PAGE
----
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Debating The Risks of Giving Antidepressants To Children

Feb 2, 2004 | AP

Parents of children with depression must sort through an emotionally charged controversy in deciding on treatment: Do popular adult antidepressants sometimes increase the risk of suicide when they're given to children?

Citing that possibility, British authorities recently declared a list of common antidepressants unsuitable for children. Today, U.S. health authorities open public hearings on the issue, at which parents who blame the drugs for children's deaths are expected to face families who credit the same pills for saving lives.

It's a difficult question, as depression occurs in about 10 percent of young people, and depression can lead to suicide. Some 1,883 10- to 19-year-olds killed themselves in 2001, and specialists say there are 10 to 20 attempts for every suicide.

Antidepressants called SSRIs, such as Paxil, Zoloft and Effexor, have long been used by adults, and authorities say there's no evidence of a suicide risk for them.

But medicines can work differently in children, and only carefully controlled studies can prove if suicidal behavior is more common among youths taking SSRIs. The same holds for determining whether, if a suicide risk is proved, it is because the drug just did not alleviate the depression or it caused some other effect.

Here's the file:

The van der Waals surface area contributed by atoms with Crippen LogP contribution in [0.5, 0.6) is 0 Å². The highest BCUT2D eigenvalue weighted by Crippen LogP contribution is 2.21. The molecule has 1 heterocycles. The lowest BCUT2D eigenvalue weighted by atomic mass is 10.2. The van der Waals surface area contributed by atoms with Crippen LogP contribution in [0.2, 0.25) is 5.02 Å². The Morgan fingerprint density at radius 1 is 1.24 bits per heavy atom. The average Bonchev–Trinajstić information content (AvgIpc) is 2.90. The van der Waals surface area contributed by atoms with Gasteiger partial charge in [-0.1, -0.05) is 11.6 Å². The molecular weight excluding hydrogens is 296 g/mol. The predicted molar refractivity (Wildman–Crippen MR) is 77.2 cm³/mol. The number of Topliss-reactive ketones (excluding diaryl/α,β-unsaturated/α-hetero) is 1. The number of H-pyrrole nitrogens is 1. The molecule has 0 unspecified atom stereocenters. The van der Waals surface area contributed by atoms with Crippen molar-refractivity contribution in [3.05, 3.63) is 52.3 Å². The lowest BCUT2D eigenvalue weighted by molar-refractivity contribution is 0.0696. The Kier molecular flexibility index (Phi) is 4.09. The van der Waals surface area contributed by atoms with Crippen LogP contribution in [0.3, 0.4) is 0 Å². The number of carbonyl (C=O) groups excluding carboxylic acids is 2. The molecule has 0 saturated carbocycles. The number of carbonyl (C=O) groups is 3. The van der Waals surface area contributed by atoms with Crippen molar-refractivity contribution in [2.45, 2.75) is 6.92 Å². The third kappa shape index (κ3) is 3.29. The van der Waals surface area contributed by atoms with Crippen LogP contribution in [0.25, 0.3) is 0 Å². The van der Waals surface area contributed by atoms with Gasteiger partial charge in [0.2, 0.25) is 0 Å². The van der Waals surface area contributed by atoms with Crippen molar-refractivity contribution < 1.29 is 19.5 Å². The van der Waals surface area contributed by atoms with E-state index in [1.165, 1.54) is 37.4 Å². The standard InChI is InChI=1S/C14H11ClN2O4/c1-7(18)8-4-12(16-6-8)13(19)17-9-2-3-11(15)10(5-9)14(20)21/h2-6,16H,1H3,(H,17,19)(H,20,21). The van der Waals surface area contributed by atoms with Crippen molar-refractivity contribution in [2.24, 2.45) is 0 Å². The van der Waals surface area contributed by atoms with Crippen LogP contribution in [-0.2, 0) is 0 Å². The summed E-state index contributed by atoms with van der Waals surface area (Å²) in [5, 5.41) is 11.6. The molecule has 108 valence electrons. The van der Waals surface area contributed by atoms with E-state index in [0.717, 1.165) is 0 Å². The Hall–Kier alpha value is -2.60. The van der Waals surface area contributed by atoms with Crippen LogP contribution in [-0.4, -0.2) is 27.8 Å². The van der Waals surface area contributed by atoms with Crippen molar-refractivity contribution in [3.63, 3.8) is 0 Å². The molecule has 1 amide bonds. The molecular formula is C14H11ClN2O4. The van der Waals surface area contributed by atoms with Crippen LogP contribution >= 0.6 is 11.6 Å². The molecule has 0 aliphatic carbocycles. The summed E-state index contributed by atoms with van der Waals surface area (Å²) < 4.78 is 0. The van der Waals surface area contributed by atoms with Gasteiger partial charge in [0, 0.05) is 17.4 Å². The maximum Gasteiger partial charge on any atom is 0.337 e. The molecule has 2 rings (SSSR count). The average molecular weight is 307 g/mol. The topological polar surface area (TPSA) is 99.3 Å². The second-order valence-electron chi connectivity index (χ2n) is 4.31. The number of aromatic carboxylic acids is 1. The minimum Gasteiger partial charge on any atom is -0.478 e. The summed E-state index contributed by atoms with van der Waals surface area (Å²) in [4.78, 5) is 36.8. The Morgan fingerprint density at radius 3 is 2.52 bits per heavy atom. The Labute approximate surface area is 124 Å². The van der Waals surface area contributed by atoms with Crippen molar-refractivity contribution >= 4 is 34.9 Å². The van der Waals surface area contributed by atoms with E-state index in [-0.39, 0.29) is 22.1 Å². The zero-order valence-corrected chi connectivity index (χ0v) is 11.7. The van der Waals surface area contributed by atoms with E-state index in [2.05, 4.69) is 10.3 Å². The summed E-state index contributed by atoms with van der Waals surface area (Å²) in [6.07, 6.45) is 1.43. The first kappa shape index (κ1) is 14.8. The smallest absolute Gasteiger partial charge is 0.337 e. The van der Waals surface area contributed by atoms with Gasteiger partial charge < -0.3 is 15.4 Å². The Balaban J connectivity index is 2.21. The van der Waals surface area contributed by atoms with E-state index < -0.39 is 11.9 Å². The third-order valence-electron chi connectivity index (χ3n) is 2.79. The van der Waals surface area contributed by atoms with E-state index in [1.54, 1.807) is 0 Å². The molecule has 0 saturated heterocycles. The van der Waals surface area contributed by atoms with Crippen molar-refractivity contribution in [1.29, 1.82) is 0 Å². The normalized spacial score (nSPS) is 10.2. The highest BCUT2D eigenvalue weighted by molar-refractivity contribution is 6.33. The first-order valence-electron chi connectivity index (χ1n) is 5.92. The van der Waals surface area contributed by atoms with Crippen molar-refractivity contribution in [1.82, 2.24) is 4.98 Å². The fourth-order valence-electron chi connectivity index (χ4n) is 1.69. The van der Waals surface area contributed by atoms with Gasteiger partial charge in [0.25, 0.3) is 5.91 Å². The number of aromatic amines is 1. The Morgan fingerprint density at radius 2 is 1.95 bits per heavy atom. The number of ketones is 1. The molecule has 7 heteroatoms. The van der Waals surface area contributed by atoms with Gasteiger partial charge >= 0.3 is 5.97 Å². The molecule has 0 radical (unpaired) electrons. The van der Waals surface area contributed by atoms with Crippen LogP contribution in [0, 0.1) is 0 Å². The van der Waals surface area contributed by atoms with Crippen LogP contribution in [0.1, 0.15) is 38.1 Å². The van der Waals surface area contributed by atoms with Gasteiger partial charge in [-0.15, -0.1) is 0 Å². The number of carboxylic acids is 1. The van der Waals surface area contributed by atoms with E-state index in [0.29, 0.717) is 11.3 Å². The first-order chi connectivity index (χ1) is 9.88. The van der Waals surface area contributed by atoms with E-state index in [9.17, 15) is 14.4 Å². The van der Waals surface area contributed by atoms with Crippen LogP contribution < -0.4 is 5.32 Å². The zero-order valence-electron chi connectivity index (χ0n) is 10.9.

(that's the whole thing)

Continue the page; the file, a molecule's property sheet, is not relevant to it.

No suicides have occurred in studies encompassing 4,000 children. But preliminary data suggest suicidal behavior and attempts, while infrequent, might be two to three times greater among users of some SSRIs: roughly 3.2 percent among children getting the drugs compared with 1.5 percent among those given dummy pills.

The possible risk was spotted after the U.S. Food and Drug Administration, seeing pediatric SSRI use rising, ordered research to see whether they work in children.

So far, the FDA has approved just one SSRI - Prozac - for use in depressed patients under age 18, but the agency says none of the others are yet proven to alleviate pediatric depression.

Lack of benefit in the face of possible risk led to Britain's warning that SSRIs other than Prozac are unsuitable for children. Here, FDA still is analyzing the research; it hopes to have recommendations by summer.

"Obviously there are many pediatric psychiatrists who believe in these drugs, but definitive advice on what to do is still pending," says Dr. Russell Katz, FDA's chief of neurological drugs. "Now, we can only say use them with caution."

For 18-year-old Jame Tierney of Kernersville, N.C., that's not enough warning. Today, Tierney will tell the FDA that fury and thoughts of suicide consumed her while taking Effexor - an experience her family wants the government to pay special heed to because Jame wasn't depressed when she started the drug at age 14. It was prescribed for migraine headaches.

Tierney took the starting dose for a year and felt some jitteriness. But when the headaches returned and the doctor doubled the dose, Tierney's parents say their daughter went from a sweet, popular honor student to a raging loner.

"I hated my family, my friends and most of all myself," Tierney says, describing screaming fits and hard-to-control impulses such as once lightly cutting her wrist with a razor until the pain stopped her.